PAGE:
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How Emotional Resilience Guarantees a Better Life

Ever wonder why some people emerge stronger than before in the face of trauma and adversity? Do they have a roadmap for adapting to life's tough situations?

Emotional resilience is one's ability to adjust to crises or stressful situations. Resilient people handle the stresses that come with life more calmly and effectively, and are better able to manage hardships. Less resilient people, on the other, have a harder time dealing with stress and life changes. Fortunately, emotional resilience can be developed. In fact, everyone is born with this trait.

Resilience isn't necessarily a personal trait that only a few possess; on the contrary, this trait involves thoughts, behaviors, and actions that anyone can learn. The fact that it can be learned is why studies have shown that it is ordinary –not extraordinary.

Psychologists define resilience as the way an individual adapts well to tragedy, trauma, threats, adversity, or significant causes of stress –namely, serious health problems, workplace/financial stressors, or family/relationship issues. While resilience means bouncing back from these troubles, it can also bring about profound personal growth.

Although physical and emotional resilience is, to an extent, something we're born with, some people are -by nature- less affected by surprises and changes –something that can be observed in infancy and tends to endure throughout their lifetime. Other factors that also determine levels of resilience are: age, gender, and exposure to trauma. So, even if you're naturally more sensitive to difficulties/hurdles, you can certainly become more resilient if you know what to do.

Characters of Emotional Resilience

There are varying degrees at how well someone can handle stress and crises, but here are the main features of resilience:

Emotional Awareness. Those who are emotionally aware understand what they feel, and why. Because they’re more in touch with their inner self, they understand others’ feelings well, too. This type of self-awareness helps them to regulate and cope with big emotions, like fear or anger, and respond appropriately to others.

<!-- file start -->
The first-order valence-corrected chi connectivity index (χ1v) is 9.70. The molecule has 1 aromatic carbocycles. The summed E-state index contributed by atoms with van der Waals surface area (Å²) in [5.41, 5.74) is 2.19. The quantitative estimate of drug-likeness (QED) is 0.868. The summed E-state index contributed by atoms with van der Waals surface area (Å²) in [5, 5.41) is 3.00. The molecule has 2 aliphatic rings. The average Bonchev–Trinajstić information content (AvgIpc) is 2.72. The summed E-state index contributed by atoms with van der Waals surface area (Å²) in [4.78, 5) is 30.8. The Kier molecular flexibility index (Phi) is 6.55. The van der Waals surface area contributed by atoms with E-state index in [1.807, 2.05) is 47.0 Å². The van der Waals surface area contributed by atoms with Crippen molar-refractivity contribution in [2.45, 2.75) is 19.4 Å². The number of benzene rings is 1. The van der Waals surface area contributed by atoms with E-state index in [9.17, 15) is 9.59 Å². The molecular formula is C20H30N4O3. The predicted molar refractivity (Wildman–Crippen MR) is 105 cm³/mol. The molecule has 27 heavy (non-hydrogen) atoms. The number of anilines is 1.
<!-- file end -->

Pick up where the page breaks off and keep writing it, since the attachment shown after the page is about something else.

Optimism. This isn’t the rose-colored stained glass kind of optimism. Resilient people choose to see the positive in tough situations while believing in their strength. This shifts how they handle drawbacks from being a victim into empowered. With realistic optimism, more alternatives open up to them.

Perseverance. Whether working on inner coping strategies or towards outward goals, they’re action-focused which means they trust the process and don’t quit. They don’t feel hopeless or helpless when faced with a challenge, instead they keep working towards a goal.

Internal Locus of Control. They believe they ARE in control of their own lives, instead of feeling controlled by external forces. This trait is linked to lesser stress because this helps people take a realistic view of the world, become more proactive and solution-oriented, and have greater sense of control in how they respond.

Sense of Humor. Emotionally resilient people can laugh at life’s many troubles. This is an asset as it shifts their perspective of things from threat into challenge, which then alters how the body reacts to stress.

Support. Other than greatly contributing to overall wellbeing, social support system plays a critical role in improving resilience. Resilient people understand the value of social support and, thus, surround themselves with positive friends/family.

Perspective. They learn from their mistakes (instead of deny them), allow adversity to make them stronger, and see hurdles as challenges. They also seek meaning in life’s troubles rather than thinking themselves as victims.

Spirituality. Studies have found that being rooted in the spiritual aspect is associated with emotional grit –especially if one is internally connected and not merely going through the motions of it.

So, how do we build resilience? Taking simple steps to improve resilience goes a long way.

  • Manage your thoughts. Work on accepting that change/setbacks are part of life and commit to maintaining a hopeful outlook.

  • Take care of yourself. Self-compassion fosters wellness. Look after your mind and body by eating well, staying physically active, and avoiding unhealthy coping habits.

  • Build positive connections. Seek out healthy relationships and be part of a community whose beliefs help you gain better perspective in life.

Being resilient doesn’t mean you’re already immune to distress and difficulties. The road to resilience would in fact involve significant emotional distress. But, like building a muscle, improving resilience takes intention and TIME. Focusing on the four core elements of resilience –wellness, connections, meaning, healthy thinking– can empower you to withstand adversities and learn from traumatic experiences.

If you need help developing healthy coping habits to boost emotional resilience, please talk to our mental health professionals at Jarvis Hypnotherapy.



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